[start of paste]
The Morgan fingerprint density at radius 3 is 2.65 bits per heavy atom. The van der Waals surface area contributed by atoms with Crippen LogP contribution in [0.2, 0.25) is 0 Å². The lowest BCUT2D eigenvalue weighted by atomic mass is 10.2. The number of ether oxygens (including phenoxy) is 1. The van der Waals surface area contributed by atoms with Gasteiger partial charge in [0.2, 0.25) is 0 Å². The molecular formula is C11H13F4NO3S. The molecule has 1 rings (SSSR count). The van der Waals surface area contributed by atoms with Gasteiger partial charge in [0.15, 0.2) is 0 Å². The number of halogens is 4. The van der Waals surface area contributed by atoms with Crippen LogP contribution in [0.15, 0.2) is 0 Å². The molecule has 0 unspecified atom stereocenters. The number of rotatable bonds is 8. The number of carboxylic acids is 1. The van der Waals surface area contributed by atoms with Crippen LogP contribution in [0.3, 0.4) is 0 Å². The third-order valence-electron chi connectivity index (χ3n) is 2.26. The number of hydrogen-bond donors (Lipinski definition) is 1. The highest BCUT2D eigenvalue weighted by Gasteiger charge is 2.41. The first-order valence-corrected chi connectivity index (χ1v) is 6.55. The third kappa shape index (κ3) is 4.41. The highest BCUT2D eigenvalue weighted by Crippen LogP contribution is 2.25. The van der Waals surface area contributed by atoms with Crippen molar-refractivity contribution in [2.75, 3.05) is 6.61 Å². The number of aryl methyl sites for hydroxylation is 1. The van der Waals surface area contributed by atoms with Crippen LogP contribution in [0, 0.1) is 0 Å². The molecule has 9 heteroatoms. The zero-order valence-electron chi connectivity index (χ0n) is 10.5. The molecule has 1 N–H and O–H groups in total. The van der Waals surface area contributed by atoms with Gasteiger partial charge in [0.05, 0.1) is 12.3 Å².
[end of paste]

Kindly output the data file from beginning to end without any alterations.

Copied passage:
The Morgan fingerprint density at radius 3 is 2.65 bits per heavy atom. The van der Waals surface area contributed by atoms with Crippen LogP contribution in [0.2, 0.25) is 0 Å². The lowest BCUT2D eigenvalue weighted by atomic mass is 10.2. The number of ether oxygens (including phenoxy) is 1. The van der Waals surface area contributed by atoms with Gasteiger partial charge in [0.2, 0.25) is 0 Å². The molecular formula is C11H13F4NO3S. The molecule has 1 rings (SSSR count). The van der Waals surface area contributed by atoms with Gasteiger partial charge in [0.15, 0.2) is 0 Å². The number of halogens is 4. The van der Waals surface area contributed by atoms with Crippen LogP contribution in [0.15, 0.2) is 0 Å². The molecule has 0 unspecified atom stereocenters. The number of rotatable bonds is 8. The number of carboxylic acids is 1. The van der Waals surface area contributed by atoms with Crippen LogP contribution in [0.3, 0.4) is 0 Å². The third-order valence-electron chi connectivity index (χ3n) is 2.26. The number of hydrogen-bond donors (Lipinski definition) is 1. The highest BCUT2D eigenvalue weighted by Gasteiger charge is 2.41. The first-order valence-corrected chi connectivity index (χ1v) is 6.55. The third kappa shape index (κ3) is 4.41. The highest BCUT2D eigenvalue weighted by Crippen LogP contribution is 2.25. The van der Waals surface area contributed by atoms with Crippen molar-refractivity contribution in [2.75, 3.05) is 6.61 Å². The number of aryl methyl sites for hydroxylation is 1. The van der Waals surface area contributed by atoms with Crippen LogP contribution in [0, 0.1) is 0 Å². The molecule has 9 heteroatoms. The zero-order valence-electron chi connectivity index (χ0n) is 10.5. The molecule has 1 N–H and O–H groups in total. The van der Waals surface area contributed by atoms with Gasteiger partial charge in [0.05, 0.1) is 12.3 Å².